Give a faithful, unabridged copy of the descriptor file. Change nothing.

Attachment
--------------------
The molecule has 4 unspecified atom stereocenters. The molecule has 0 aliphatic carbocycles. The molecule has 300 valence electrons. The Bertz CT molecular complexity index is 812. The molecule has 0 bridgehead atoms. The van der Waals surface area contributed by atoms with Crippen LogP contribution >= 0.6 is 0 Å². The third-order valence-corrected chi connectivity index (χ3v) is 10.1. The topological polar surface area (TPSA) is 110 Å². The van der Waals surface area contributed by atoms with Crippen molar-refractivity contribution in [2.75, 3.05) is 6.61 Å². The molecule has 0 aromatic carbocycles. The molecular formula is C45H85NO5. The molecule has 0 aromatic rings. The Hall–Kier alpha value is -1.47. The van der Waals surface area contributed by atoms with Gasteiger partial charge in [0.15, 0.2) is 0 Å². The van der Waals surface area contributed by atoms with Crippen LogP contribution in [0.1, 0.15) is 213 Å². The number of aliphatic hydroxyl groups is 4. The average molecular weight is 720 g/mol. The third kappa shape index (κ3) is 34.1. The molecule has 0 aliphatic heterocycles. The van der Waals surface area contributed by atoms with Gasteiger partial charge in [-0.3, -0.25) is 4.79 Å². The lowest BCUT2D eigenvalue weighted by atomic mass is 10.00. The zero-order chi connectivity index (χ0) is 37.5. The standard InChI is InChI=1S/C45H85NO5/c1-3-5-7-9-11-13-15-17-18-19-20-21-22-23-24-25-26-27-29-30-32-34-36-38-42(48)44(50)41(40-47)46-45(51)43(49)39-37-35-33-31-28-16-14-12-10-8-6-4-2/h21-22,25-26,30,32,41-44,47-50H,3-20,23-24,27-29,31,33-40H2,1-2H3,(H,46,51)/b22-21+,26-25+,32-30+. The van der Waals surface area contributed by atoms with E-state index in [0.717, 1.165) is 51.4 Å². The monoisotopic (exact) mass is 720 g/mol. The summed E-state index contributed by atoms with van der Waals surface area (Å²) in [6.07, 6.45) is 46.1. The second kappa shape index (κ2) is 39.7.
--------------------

The molecule has 4 unspecified atom stereocenters. The molecule has 0 aliphatic carbocycles. The molecule has 300 valence electrons. The Bertz CT molecular complexity index is 812. The molecule has 0 bridgehead atoms. The van der Waals surface area contributed by atoms with Crippen LogP contribution >= 0.6 is 0 Å². The third-order valence-corrected chi connectivity index (χ3v) is 10.1. The topological polar surface area (TPSA) is 110 Å². The van der Waals surface area contributed by atoms with Crippen molar-refractivity contribution in [2.75, 3.05) is 6.61 Å². The molecule has 0 aromatic carbocycles. The molecular formula is C45H85NO5. The molecule has 0 aromatic rings. The Hall–Kier alpha value is -1.47. The van der Waals surface area contributed by atoms with Gasteiger partial charge in [0.15, 0.2) is 0 Å². The van der Waals surface area contributed by atoms with Crippen LogP contribution in [0.1, 0.15) is 213 Å². The number of aliphatic hydroxyl groups is 4. The average molecular weight is 720 g/mol. The third kappa shape index (κ3) is 34.1. The molecule has 0 aliphatic heterocycles. The van der Waals surface area contributed by atoms with Gasteiger partial charge in [-0.3, -0.25) is 4.79 Å². The lowest BCUT2D eigenvalue weighted by atomic mass is 10.00. The zero-order chi connectivity index (χ0) is 37.5. The standard InChI is InChI=1S/C45H85NO5/c1-3-5-7-9-11-13-15-17-18-19-20-21-22-23-24-25-26-27-29-30-32-34-36-38-42(48)44(50)41(40-47)46-45(51)43(49)39-37-35-33-31-28-16-14-12-10-8-6-4-2/h21-22,25-26,30,32,41-44,47-50H,3-20,23-24,27-29,31,33-40H2,1-2H3,(H,46,51)/b22-21+,26-25+,32-30+. The van der Waals surface area contributed by atoms with E-state index in [0.717, 1.165) is 51.4 Å². The monoisotopic (exact) mass is 720 g/mol. The summed E-state index contributed by atoms with van der Waals surface area (Å²) in [6.07, 6.45) is 46.1. The second kappa shape index (κ2) is 39.7.